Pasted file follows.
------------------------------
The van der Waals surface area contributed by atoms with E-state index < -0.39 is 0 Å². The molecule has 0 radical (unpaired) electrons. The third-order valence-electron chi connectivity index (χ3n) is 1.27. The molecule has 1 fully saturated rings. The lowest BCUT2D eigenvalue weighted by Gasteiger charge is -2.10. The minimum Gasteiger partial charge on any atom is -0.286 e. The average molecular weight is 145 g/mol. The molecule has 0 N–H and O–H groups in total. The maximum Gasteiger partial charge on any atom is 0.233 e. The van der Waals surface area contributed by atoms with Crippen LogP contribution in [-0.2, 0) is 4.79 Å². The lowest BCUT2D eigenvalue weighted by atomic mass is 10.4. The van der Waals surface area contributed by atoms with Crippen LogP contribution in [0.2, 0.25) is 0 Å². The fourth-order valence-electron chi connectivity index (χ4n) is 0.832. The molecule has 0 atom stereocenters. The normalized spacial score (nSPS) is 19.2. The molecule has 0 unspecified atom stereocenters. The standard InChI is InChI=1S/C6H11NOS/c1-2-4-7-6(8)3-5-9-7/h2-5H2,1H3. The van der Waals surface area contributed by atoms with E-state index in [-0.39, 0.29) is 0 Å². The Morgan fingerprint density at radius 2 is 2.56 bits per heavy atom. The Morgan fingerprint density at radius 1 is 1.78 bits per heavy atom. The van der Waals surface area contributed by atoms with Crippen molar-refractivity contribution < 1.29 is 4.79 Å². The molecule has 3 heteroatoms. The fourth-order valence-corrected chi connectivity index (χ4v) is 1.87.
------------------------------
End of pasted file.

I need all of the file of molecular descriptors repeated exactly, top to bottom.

The van der Waals surface area contributed by atoms with E-state index < -0.39 is 0 Å². The molecule has 0 radical (unpaired) electrons. The third-order valence-electron chi connectivity index (χ3n) is 1.27. The molecule has 1 fully saturated rings. The lowest BCUT2D eigenvalue weighted by Gasteiger charge is -2.10. The minimum Gasteiger partial charge on any atom is -0.286 e. The average molecular weight is 145 g/mol. The molecule has 0 N–H and O–H groups in total. The maximum Gasteiger partial charge on any atom is 0.233 e. The van der Waals surface area contributed by atoms with Crippen LogP contribution in [-0.2, 0) is 4.79 Å². The lowest BCUT2D eigenvalue weighted by atomic mass is 10.4. The van der Waals surface area contributed by atoms with Crippen LogP contribution in [0.2, 0.25) is 0 Å². The fourth-order valence-electron chi connectivity index (χ4n) is 0.832. The molecule has 0 atom stereocenters. The normalized spacial score (nSPS) is 19.2. The molecule has 0 unspecified atom stereocenters. The standard InChI is InChI=1S/C6H11NOS/c1-2-4-7-6(8)3-5-9-7/h2-5H2,1H3. The van der Waals surface area contributed by atoms with E-state index in [-0.39, 0.29) is 0 Å². The Morgan fingerprint density at radius 2 is 2.56 bits per heavy atom. The Morgan fingerprint density at radius 1 is 1.78 bits per heavy atom. The van der Waals surface area contributed by atoms with Crippen molar-refractivity contribution < 1.29 is 4.79 Å². The molecule has 3 heteroatoms. The fourth-order valence-corrected chi connectivity index (χ4v) is 1.87.